vertebrae staircase


There is a headless deer that walks the cliffs behind our house, he’s black and fast and burns like autumn. His antlers hover over coffined and empty air, his severed neck bends in the honey-light, blanched vertebrae forming a staircase that leads to nothing but the wind.

In the daylight he stays in the mountains, well away from us, hooves thunderclapping over the slate and lichen. But when the heavens begin to match his hide, he descends, careening down over rock and moss. He’s got no mouth, but sometimes I think I can hear a long marrow-woven moan leak from the absence between his neck and his horns, something like the keening of a siren trying to call its mind back from the waves.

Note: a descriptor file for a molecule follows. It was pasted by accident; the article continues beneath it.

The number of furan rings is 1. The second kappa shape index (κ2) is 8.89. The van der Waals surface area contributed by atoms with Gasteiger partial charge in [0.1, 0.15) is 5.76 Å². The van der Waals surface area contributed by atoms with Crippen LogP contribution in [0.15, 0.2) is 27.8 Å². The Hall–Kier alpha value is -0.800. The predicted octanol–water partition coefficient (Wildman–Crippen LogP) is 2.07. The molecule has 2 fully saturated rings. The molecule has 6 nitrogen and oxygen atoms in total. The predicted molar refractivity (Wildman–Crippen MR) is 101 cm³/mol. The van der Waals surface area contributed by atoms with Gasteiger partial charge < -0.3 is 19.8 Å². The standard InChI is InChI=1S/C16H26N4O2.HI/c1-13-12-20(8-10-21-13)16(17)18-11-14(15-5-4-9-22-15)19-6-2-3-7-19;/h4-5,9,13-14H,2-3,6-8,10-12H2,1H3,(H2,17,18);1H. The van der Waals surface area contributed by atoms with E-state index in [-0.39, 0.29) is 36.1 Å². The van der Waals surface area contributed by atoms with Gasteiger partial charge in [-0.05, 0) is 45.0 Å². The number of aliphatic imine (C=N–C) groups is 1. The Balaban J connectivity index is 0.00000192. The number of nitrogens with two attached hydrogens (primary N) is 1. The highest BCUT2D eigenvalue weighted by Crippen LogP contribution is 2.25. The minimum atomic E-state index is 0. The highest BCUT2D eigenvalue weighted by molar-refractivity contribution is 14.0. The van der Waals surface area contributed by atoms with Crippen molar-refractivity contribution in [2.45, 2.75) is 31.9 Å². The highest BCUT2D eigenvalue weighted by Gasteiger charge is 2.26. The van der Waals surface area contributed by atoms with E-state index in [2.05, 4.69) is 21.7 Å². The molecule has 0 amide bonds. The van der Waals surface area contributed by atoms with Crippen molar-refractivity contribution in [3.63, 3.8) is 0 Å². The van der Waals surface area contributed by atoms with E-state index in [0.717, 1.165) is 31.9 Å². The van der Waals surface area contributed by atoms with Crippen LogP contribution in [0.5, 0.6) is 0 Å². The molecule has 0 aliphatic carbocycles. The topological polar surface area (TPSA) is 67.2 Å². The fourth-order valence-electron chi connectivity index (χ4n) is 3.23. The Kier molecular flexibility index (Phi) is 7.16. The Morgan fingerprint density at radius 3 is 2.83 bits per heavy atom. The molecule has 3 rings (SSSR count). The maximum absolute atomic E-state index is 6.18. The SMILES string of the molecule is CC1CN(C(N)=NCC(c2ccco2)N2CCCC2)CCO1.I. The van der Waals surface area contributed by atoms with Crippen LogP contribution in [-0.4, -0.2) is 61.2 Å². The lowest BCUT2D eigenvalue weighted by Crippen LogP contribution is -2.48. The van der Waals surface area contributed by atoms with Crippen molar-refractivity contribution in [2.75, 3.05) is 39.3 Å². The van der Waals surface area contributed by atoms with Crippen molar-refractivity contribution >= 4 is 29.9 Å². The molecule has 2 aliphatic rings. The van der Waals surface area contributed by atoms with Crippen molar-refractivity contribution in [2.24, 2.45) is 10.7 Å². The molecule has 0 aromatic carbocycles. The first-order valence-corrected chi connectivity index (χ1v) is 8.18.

When it gets dark, we stay away from the cliffs for fear he’ll grow desperate enough to take a human head just to have a place to think in. At times I am terrified by his stoic silhouette beyond the cliffsides, his body, gaunt and ebony against the limestone veins that pulse through the sediment.

At other times though, when the fear washes out, and I feel he must be looking at me with his nothing-eyes, I trace the place where my neck caresses into a brainstem. I have to wonder, would that robbed animal do better with my head than I can?

It’s easy to tell who has a skull- who deserves one however is another question entirely.

                 - C. Essington